Myanmar is setting the stage for sham elections, and it’s using international aid to execute those elections. Many democratic governments, including those in Europe, are heavily invested in Myanmar’s electoral process – and rightly so. The Rohingya desperately want to see a genuine democracy take root. But democracy is not what’s on offer. Instead, the government is using millions of pounds in international funding that’s supposed to help promote international best practices for a free, fair and inclusive electoral process, to create a process that’s anything but. That includes support to tackle hate speech, voter outreach, election oversight support and assistance to enable legal and institutional reform for the UEC. 

All of those goals are admirable. But whether intentional or not, this funding is being channeled to an organisation – the UEC – which makes no secret of its intent to disenfranchise major segments of the population. European taxpayers are inadvertently supporting an electoral process that’s unfair, unfree and fundamentally racist.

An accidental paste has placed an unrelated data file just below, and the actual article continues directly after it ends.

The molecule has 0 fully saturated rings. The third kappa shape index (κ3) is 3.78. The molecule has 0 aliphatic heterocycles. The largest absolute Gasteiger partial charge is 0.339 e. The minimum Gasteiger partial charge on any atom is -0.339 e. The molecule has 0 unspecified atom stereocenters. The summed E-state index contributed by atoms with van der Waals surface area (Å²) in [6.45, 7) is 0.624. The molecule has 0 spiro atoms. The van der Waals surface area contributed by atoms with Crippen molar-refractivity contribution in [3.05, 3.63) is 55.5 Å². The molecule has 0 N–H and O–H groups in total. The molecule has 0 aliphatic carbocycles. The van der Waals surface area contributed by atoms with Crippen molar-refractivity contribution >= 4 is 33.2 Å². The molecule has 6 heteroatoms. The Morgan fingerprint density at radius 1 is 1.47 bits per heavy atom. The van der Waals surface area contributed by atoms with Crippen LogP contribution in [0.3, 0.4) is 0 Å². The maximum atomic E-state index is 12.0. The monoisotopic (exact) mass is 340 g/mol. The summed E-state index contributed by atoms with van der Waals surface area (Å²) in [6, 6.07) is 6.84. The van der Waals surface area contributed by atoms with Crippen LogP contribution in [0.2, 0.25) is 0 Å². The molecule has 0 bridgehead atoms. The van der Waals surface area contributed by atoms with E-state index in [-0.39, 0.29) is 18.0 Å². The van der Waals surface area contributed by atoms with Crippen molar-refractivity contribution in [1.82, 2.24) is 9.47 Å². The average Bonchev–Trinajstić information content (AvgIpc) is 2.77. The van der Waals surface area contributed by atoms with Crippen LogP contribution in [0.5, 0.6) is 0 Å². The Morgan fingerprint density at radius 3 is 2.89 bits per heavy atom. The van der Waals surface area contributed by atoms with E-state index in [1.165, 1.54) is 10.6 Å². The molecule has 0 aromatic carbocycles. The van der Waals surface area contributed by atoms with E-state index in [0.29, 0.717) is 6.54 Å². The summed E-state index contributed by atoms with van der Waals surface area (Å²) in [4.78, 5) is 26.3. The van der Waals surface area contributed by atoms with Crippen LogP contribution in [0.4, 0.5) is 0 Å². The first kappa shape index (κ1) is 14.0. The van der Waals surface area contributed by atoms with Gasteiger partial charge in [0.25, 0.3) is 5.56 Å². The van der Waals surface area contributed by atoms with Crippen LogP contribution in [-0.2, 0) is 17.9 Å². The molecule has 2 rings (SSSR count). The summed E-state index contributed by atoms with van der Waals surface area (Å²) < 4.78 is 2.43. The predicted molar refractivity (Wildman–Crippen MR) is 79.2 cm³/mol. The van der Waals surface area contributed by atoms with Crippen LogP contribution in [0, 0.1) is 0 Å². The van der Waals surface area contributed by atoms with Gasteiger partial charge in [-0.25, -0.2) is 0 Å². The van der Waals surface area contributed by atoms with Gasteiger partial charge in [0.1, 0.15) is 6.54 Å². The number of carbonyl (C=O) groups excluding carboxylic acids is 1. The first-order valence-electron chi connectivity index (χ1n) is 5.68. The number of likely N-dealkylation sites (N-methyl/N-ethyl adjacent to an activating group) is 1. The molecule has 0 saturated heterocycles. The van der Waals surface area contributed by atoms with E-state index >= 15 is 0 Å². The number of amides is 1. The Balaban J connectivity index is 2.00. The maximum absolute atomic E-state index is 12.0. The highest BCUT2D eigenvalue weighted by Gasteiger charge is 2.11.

The fact is, Myanmar is using Western donor support to create the appearance of a credible, democratic process, even as it marches closer towards China and the authoritarianism that it represents. It assumes foreign donors are so invested in the appearance of a democratic transition, that they will be willing to overlook the discrimination and racism at the heart of Mayanmar’s electoral process. This cheap ploy should be clearly and unequivocally condemned by the UK and the whole of the international community.